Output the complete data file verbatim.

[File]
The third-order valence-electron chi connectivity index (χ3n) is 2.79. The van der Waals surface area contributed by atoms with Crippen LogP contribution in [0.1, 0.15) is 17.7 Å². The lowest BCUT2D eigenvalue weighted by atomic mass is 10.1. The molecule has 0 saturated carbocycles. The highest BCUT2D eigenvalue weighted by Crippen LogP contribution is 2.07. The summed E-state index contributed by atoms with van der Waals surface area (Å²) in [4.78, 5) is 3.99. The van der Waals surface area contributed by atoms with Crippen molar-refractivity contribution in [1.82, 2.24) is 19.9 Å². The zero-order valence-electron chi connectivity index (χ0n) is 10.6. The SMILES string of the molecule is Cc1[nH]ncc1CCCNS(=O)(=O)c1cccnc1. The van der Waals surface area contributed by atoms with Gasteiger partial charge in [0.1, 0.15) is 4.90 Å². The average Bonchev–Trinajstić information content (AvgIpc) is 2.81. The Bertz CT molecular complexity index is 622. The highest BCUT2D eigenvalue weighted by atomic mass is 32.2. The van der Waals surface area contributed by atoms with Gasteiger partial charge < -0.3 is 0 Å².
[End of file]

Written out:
The third-order valence-electron chi connectivity index (χ3n) is 2.79. The van der Waals surface area contributed by atoms with Crippen LogP contribution in [0.1, 0.15) is 17.7 Å². The lowest BCUT2D eigenvalue weighted by atomic mass is 10.1. The molecule has 0 saturated carbocycles. The highest BCUT2D eigenvalue weighted by Crippen LogP contribution is 2.07. The summed E-state index contributed by atoms with van der Waals surface area (Å²) in [4.78, 5) is 3.99. The van der Waals surface area contributed by atoms with Crippen molar-refractivity contribution in [1.82, 2.24) is 19.9 Å². The zero-order valence-electron chi connectivity index (χ0n) is 10.6. The SMILES string of the molecule is Cc1[nH]ncc1CCCNS(=O)(=O)c1cccnc1. The van der Waals surface area contributed by atoms with Gasteiger partial charge in [0.1, 0.15) is 4.90 Å². The average Bonchev–Trinajstić information content (AvgIpc) is 2.81. The Bertz CT molecular complexity index is 622. The highest BCUT2D eigenvalue weighted by atomic mass is 32.2. The van der Waals surface area contributed by atoms with Gasteiger partial charge < -0.3 is 0 Å².